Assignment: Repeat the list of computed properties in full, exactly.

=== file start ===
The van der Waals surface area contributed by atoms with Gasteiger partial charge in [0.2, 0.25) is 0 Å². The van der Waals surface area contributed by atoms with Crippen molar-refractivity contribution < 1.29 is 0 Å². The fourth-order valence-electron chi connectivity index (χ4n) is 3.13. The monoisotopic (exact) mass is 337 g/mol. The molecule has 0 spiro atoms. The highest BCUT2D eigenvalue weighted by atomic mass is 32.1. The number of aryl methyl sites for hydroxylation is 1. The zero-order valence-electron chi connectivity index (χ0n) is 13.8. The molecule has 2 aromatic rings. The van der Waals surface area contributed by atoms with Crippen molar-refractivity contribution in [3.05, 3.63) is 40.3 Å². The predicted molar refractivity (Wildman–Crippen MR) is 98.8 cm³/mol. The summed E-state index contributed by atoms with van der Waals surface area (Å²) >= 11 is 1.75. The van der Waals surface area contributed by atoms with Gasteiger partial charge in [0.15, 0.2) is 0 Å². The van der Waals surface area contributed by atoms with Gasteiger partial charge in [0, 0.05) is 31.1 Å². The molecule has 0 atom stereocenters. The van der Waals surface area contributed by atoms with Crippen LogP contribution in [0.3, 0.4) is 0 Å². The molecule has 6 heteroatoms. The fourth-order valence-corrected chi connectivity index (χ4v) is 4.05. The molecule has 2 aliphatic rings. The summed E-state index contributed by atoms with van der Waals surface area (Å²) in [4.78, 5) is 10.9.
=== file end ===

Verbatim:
The van der Waals surface area contributed by atoms with Gasteiger partial charge in [0.2, 0.25) is 0 Å². The van der Waals surface area contributed by atoms with Crippen molar-refractivity contribution < 1.29 is 0 Å². The fourth-order valence-electron chi connectivity index (χ4n) is 3.13. The monoisotopic (exact) mass is 337 g/mol. The molecule has 0 spiro atoms. The highest BCUT2D eigenvalue weighted by atomic mass is 32.1. The number of aryl methyl sites for hydroxylation is 1. The zero-order valence-electron chi connectivity index (χ0n) is 13.8. The molecule has 2 aromatic rings. The van der Waals surface area contributed by atoms with Crippen molar-refractivity contribution in [3.05, 3.63) is 40.3 Å². The predicted molar refractivity (Wildman–Crippen MR) is 98.8 cm³/mol. The summed E-state index contributed by atoms with van der Waals surface area (Å²) >= 11 is 1.75. The van der Waals surface area contributed by atoms with Gasteiger partial charge in [0.15, 0.2) is 0 Å². The van der Waals surface area contributed by atoms with Gasteiger partial charge in [0, 0.05) is 31.1 Å². The molecule has 0 atom stereocenters. The van der Waals surface area contributed by atoms with Crippen LogP contribution in [0.3, 0.4) is 0 Å². The molecule has 6 heteroatoms. The fourth-order valence-corrected chi connectivity index (χ4v) is 4.05. The molecule has 2 aliphatic rings. The summed E-state index contributed by atoms with van der Waals surface area (Å²) in [4.78, 5) is 10.9.